The Saladin was one of a series of wheeled armoured vehicles (FV600) developed by Alvis, and all based on the same 6 wheel chassis. All 6 wheels are driven and the front four steer. Although development started in 1947, the first production examples were not delivered until 1958. From then up to 1972 it was used extensively by the British Army and also forces of various Gulf States and Australia. Perhaps it found its most appropriate role in so-called ‘police’ actions where some armoured protection was needed, but armoured conflict was not a likely issue.
Despite having a large (for an armoured car) gun of 76mm calibre, the Saladin was really not a match for anything more than vehicles of its own type. The L5A1 gun was only a medium velocity weapon and lacked any stabilisation for shooting on the move. To preserve mobility, armour protection was modest and would only resist small arms fire and shell fragments.Although not tracked, the design of its chassis gave it good cross-country mobility and road speed. It demonstrated what could be achieved by a wheeled AFV if it was properly designed.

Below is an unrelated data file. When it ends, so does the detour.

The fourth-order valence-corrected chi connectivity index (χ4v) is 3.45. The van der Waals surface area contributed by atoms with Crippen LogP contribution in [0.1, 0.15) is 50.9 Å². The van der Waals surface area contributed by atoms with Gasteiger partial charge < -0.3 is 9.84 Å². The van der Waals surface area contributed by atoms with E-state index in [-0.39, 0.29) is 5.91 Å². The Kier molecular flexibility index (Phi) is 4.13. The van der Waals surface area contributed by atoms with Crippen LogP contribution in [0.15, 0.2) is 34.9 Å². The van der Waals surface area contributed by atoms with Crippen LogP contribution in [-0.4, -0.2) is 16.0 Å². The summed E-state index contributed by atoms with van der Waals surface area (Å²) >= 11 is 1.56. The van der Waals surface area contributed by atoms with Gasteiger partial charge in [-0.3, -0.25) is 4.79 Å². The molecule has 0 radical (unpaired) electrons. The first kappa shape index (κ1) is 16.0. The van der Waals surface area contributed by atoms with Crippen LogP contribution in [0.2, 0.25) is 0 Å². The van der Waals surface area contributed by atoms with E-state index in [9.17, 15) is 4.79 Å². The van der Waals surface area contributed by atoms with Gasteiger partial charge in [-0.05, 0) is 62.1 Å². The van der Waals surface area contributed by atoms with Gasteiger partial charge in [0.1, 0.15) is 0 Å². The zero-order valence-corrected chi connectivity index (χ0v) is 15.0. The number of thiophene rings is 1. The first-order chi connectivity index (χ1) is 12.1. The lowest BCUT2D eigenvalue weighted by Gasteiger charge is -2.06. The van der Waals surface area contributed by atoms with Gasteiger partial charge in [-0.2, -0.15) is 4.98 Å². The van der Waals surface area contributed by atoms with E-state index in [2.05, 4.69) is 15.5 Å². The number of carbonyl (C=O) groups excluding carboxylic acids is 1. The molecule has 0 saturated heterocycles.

In general, wheeled armoured vehicles tend to come and go depending on the particular circumstances they face. At the outset of World War 1, when it was still a mobile conflict, they featured significantly in British operations in Northern France and Belgium. Between then and the final breakthrough in 1918, they were hardly seen. Elsewhere, in the Middle East for example, they endured and proved valuable.